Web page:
Sunday, September 15, 2019

Asprinio - a Ramble, a Recollection, a Revelation

“Summer will end soon enough, and childhood as well.” – George R.R. Martin

In my den, on an oak table, bottles of wine are lined up to be tasted. Wine from Sicily, from Chile, from Napa Valley, waiting. I should open them, taste them, make notes and find a way to tell readers what they’re like. But a newly aroused narrative has jumped the queue, an anamnesis, long ago filed and forgotten. And cadaver-like, it pops up, resurfaces, and appeals for its story to be told, before it is consigned once again to oblivion on the battlefield of memory.


I’m in Naples, walking, heading towards the water on Viale Antonio Gramsci. It runs into Via Mergellina runs into the Via Antonio Gramsci and turns into the Galleria Laziale. I get my first up close view of Vesuvius.

Walking on the Galleria, it turns into Via Diocleziano and then Via Bagnoli, where it turns and runs into Via Pozzuoli. Heading towards the town of Pozzuoli it name changes again to Via Napoli and then to Lungomare Pertini. This is before GPS. I am walking. It is a long walk, blistering hot. And it is lunchtime. I find a little osteria/pizzeria and sit down. The soles on my desert boots are hot. My jeans, worn such that they need patches, are steady. I’ve been marching through Italy and I am hungry. I order a simple pizza with tomato, garlic and oregano. It was 600 lire. A few minutes later the lady brings out the pizza and asks me what I want to drink with it. “Vino rosso,” I answer. She looks at me like I’ve gone mad, and instead brings me “una foglietta” of white wine and a glass. It was 80 lire.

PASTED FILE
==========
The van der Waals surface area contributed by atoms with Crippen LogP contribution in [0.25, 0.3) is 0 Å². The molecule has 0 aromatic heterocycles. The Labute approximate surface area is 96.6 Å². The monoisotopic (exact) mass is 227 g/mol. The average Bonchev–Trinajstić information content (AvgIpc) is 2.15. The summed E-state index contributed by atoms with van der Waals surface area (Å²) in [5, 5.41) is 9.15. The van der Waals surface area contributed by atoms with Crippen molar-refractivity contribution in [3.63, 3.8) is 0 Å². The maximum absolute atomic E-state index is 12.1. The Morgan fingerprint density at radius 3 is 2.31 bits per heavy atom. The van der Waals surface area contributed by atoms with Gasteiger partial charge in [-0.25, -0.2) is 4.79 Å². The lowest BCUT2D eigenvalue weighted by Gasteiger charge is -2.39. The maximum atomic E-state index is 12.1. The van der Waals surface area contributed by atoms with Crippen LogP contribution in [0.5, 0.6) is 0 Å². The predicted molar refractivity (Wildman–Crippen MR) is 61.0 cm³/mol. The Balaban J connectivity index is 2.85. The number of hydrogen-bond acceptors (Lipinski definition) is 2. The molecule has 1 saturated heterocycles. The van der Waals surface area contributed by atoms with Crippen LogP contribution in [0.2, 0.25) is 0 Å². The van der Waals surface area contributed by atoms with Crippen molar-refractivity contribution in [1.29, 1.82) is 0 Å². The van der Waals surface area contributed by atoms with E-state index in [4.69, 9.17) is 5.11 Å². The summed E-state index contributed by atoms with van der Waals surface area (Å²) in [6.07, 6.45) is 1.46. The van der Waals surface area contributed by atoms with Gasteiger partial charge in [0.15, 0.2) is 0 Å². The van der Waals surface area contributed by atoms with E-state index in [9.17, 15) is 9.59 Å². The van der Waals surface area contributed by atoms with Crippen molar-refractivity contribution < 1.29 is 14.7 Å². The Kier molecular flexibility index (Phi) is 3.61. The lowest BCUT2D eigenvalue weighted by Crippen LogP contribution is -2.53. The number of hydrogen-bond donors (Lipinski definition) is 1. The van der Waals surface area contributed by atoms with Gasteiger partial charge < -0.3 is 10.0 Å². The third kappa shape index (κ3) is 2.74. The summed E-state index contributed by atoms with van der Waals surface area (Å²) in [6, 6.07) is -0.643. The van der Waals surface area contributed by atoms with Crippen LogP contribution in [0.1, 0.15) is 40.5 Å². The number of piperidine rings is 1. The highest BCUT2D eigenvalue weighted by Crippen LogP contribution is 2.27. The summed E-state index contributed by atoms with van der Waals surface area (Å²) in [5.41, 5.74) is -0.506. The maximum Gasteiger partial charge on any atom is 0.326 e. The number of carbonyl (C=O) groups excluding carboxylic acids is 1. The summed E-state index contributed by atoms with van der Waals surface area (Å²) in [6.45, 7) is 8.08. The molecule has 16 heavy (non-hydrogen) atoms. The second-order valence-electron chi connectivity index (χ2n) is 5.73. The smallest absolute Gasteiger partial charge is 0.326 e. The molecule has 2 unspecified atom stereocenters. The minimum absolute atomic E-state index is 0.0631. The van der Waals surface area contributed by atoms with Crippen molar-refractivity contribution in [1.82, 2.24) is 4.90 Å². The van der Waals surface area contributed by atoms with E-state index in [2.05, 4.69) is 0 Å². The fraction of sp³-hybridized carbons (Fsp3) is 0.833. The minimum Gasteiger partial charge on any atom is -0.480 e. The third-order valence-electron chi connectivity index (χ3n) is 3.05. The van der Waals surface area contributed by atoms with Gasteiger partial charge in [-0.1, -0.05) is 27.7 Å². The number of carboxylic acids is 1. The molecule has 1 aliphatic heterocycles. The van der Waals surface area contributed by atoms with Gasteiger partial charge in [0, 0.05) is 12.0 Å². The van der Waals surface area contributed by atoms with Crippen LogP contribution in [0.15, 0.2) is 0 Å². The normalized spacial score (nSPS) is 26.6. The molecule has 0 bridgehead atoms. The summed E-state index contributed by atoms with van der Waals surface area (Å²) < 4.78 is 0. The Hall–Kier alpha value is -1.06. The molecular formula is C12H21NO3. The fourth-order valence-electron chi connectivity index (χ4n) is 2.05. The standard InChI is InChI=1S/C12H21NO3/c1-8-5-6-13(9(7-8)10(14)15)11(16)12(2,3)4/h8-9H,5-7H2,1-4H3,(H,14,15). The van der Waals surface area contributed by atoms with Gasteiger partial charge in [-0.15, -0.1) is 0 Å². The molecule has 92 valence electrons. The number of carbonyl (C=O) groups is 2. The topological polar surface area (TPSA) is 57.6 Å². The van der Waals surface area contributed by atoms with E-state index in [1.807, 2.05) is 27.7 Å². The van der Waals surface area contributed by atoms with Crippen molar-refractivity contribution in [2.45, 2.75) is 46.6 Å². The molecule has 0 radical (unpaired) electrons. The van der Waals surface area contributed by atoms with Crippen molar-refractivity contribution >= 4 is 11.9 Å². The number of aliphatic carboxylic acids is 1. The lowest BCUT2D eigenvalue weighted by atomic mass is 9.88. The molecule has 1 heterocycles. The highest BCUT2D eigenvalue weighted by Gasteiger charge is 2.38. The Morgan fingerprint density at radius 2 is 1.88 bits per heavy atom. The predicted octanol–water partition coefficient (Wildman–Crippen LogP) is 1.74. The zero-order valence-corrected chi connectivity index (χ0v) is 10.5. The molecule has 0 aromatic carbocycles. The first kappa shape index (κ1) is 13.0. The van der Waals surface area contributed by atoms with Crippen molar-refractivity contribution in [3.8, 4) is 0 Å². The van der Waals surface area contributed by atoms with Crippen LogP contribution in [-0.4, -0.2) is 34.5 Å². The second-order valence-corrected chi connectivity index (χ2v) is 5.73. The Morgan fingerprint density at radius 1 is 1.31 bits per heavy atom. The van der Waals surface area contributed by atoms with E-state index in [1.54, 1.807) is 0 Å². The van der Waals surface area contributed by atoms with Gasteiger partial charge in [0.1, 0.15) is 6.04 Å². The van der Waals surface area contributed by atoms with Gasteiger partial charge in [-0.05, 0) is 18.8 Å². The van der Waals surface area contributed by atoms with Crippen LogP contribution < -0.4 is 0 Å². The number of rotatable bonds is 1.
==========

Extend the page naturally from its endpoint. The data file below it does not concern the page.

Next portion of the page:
It was the perfect foil for tired feet, a perspiration-soaked army surplus shirt and a 20-year old in search of Italy. The lady in the pizzeria sounded like my grandmother, their dialects similar. And even though I didn’t understand the exact words, I grasped her intention. She wanted me to enjoy the pizza with the correct wine for the time.


Years later I’d sit at a trendy wine bar in Tribeca and the barman would pour me a glass of Asprinio. “It’s the latest hot wine from Italy, and it’s totally, 100% natural.” Hot wine, indeed. A wine needed for the heat. And rounding-off with the creamy lusciousness of fresh mozzarella, the pungent balm of garlic and the bracing nip of oregano, a memory is seared.

Now, there is a wall between the natural wine believers and the non-believers. The believers say the wall is white and brilliant, and the non-believers claim it is unconstrained in its dim blackness, roiling the wind, the water and the earth with their dogmatic harrows, as if to plow on is to be righteous and precise. A drone from above sees that the wall is indeed white on one side and black on the other, but the two camps cannot see the differences in shading. So, they argue, they cajole one another, they form social circles of concurrence, and keep each other agitated while they wait out the bleak winter days in the concrete caves.

It was the lack of precision that made this half liter of Asprinio so vital, that day long ago in August of 1971. It dueled with the heat, and won. It tangoed, waltzed and two-stepped with the mozzarella, garlic and oregano, and everyone went home, tired but elated. It made an impression, once filed away, now bobbing back up to the surface. It was a natural wine from almost 50 years ago.

In 1971, Italy was merely a generation removed from a devastating war, poverty and monumental struggles. When I walked among those crowded streets with the Neapolitans looking at the tall, gangling “Americano” who was strolling among them, I sensed a place much different from where I grew up in sunny Southern California. But I also sensed a familiarity with the place, and the people. And the food and wine. I loved it then and I love it now. I’m not at all interested in the black vs. white wall quarrel. I don’t have time for it. I barely have time to taste and enjoy all the wine that is available in this Golden Age of wine for Italy.




with thanks to Luigi Veronelli and Ian D'Agata for jolting my memory

wine blog +  Italian wine blog + Italy W

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